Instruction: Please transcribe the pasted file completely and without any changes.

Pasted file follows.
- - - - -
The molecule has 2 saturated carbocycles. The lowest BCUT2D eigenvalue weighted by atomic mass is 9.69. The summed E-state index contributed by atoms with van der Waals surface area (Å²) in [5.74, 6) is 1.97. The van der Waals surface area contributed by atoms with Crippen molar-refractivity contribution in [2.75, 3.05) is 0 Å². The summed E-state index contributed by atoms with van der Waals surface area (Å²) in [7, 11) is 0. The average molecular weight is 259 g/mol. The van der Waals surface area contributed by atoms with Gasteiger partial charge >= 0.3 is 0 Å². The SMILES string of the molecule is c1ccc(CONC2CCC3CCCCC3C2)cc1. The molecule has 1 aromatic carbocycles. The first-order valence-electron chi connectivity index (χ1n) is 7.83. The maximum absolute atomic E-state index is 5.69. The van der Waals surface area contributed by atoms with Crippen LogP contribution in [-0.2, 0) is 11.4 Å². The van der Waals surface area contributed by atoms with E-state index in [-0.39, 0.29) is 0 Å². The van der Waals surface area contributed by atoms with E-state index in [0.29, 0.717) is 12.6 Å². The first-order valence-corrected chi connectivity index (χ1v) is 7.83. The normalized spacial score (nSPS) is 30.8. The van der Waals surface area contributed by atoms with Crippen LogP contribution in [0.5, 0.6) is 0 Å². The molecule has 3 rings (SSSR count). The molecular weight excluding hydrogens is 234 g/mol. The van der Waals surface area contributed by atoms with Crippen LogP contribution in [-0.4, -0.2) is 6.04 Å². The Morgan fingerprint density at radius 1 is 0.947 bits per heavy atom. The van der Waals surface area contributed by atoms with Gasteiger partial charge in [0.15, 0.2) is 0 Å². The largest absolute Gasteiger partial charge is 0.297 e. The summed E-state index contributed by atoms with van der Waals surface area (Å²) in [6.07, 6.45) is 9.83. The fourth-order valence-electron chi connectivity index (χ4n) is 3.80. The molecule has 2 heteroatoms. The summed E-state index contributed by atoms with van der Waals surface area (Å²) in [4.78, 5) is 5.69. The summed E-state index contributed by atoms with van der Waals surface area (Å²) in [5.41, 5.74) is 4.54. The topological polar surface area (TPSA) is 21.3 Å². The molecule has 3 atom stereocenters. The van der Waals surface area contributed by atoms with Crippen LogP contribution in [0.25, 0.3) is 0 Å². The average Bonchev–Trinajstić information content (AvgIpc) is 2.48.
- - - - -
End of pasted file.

The molecule has 2 saturated carbocycles. The lowest BCUT2D eigenvalue weighted by atomic mass is 9.69. The summed E-state index contributed by atoms with van der Waals surface area (Å²) in [5.74, 6) is 1.97. The van der Waals surface area contributed by atoms with Crippen molar-refractivity contribution in [2.75, 3.05) is 0 Å². The summed E-state index contributed by atoms with van der Waals surface area (Å²) in [7, 11) is 0. The average molecular weight is 259 g/mol. The van der Waals surface area contributed by atoms with Gasteiger partial charge >= 0.3 is 0 Å². The SMILES string of the molecule is c1ccc(CONC2CCC3CCCCC3C2)cc1. The molecule has 1 aromatic carbocycles. The first-order valence-electron chi connectivity index (χ1n) is 7.83. The maximum absolute atomic E-state index is 5.69. The van der Waals surface area contributed by atoms with Crippen LogP contribution in [-0.2, 0) is 11.4 Å². The van der Waals surface area contributed by atoms with E-state index in [-0.39, 0.29) is 0 Å². The van der Waals surface area contributed by atoms with E-state index in [0.29, 0.717) is 12.6 Å². The first-order valence-corrected chi connectivity index (χ1v) is 7.83. The normalized spacial score (nSPS) is 30.8. The van der Waals surface area contributed by atoms with Crippen LogP contribution in [0.5, 0.6) is 0 Å². The molecule has 3 rings (SSSR count). The molecular weight excluding hydrogens is 234 g/mol. The van der Waals surface area contributed by atoms with Crippen LogP contribution in [-0.4, -0.2) is 6.04 Å². The Morgan fingerprint density at radius 1 is 0.947 bits per heavy atom. The van der Waals surface area contributed by atoms with Gasteiger partial charge in [0.15, 0.2) is 0 Å². The largest absolute Gasteiger partial charge is 0.297 e. The summed E-state index contributed by atoms with van der Waals surface area (Å²) in [6.07, 6.45) is 9.83. The fourth-order valence-electron chi connectivity index (χ4n) is 3.80. The molecule has 2 heteroatoms. The summed E-state index contributed by atoms with van der Waals surface area (Å²) in [4.78, 5) is 5.69. The summed E-state index contributed by atoms with van der Waals surface area (Å²) in [5.41, 5.74) is 4.54. The topological polar surface area (TPSA) is 21.3 Å². The molecule has 3 atom stereocenters. The van der Waals surface area contributed by atoms with Crippen LogP contribution in [0.25, 0.3) is 0 Å². The average Bonchev–Trinajstić information content (AvgIpc) is 2.48.